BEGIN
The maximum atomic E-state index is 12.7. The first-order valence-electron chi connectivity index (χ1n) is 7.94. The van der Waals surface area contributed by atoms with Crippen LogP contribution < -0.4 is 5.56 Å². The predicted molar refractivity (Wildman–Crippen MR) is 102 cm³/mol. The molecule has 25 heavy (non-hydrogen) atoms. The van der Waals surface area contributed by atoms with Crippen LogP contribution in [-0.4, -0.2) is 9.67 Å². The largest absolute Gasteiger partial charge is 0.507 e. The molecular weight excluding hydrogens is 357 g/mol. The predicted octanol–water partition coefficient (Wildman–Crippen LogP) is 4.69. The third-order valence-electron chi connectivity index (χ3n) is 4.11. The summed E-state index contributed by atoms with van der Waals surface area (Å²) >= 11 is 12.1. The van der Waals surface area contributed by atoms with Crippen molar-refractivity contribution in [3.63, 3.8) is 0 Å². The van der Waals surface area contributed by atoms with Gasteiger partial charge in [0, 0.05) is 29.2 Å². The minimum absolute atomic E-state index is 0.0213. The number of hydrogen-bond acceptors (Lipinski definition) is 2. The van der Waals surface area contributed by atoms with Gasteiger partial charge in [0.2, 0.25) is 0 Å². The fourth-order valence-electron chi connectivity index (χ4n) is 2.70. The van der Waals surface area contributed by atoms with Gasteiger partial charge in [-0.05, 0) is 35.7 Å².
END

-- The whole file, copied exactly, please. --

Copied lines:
The maximum atomic E-state index is 12.7. The first-order valence-electron chi connectivity index (χ1n) is 7.94. The van der Waals surface area contributed by atoms with Crippen LogP contribution < -0.4 is 5.56 Å². The predicted molar refractivity (Wildman–Crippen MR) is 102 cm³/mol. The molecule has 25 heavy (non-hydrogen) atoms. The van der Waals surface area contributed by atoms with Crippen LogP contribution in [-0.4, -0.2) is 9.67 Å². The largest absolute Gasteiger partial charge is 0.507 e. The molecular weight excluding hydrogens is 357 g/mol. The predicted octanol–water partition coefficient (Wildman–Crippen LogP) is 4.69. The third-order valence-electron chi connectivity index (χ3n) is 4.11. The summed E-state index contributed by atoms with van der Waals surface area (Å²) >= 11 is 12.1. The van der Waals surface area contributed by atoms with Crippen molar-refractivity contribution in [3.63, 3.8) is 0 Å². The van der Waals surface area contributed by atoms with Gasteiger partial charge in [0, 0.05) is 29.2 Å². The minimum absolute atomic E-state index is 0.0213. The number of hydrogen-bond acceptors (Lipinski definition) is 2. The van der Waals surface area contributed by atoms with Gasteiger partial charge in [0.2, 0.25) is 0 Å². The fourth-order valence-electron chi connectivity index (χ4n) is 2.70. The van der Waals surface area contributed by atoms with Gasteiger partial charge in [-0.05, 0) is 35.7 Å².